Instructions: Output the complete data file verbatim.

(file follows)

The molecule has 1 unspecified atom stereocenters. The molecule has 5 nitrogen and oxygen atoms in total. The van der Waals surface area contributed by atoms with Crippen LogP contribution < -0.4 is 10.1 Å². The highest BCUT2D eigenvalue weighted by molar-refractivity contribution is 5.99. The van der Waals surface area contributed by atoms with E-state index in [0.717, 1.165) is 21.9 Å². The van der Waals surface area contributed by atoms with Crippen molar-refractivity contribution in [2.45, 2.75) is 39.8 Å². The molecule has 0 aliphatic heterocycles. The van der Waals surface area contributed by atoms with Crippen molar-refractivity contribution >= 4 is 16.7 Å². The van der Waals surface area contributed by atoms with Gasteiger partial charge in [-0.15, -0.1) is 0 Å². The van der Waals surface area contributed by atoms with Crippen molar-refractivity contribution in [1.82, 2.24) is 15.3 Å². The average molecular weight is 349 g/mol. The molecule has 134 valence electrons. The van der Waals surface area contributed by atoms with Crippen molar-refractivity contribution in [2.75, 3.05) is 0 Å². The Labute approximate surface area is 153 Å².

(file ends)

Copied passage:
The molecule has 1 unspecified atom stereocenters. The molecule has 5 nitrogen and oxygen atoms in total. The van der Waals surface area contributed by atoms with Crippen LogP contribution < -0.4 is 10.1 Å². The highest BCUT2D eigenvalue weighted by molar-refractivity contribution is 5.99. The van der Waals surface area contributed by atoms with E-state index in [0.717, 1.165) is 21.9 Å². The van der Waals surface area contributed by atoms with Crippen molar-refractivity contribution in [2.45, 2.75) is 39.8 Å². The molecule has 0 aliphatic heterocycles. The van der Waals surface area contributed by atoms with Crippen molar-refractivity contribution >= 4 is 16.7 Å². The van der Waals surface area contributed by atoms with Gasteiger partial charge in [-0.15, -0.1) is 0 Å². The van der Waals surface area contributed by atoms with Crippen molar-refractivity contribution in [1.82, 2.24) is 15.3 Å². The average molecular weight is 349 g/mol. The molecule has 134 valence electrons. The van der Waals surface area contributed by atoms with Crippen molar-refractivity contribution in [2.75, 3.05) is 0 Å². The Labute approximate surface area is 153 Å².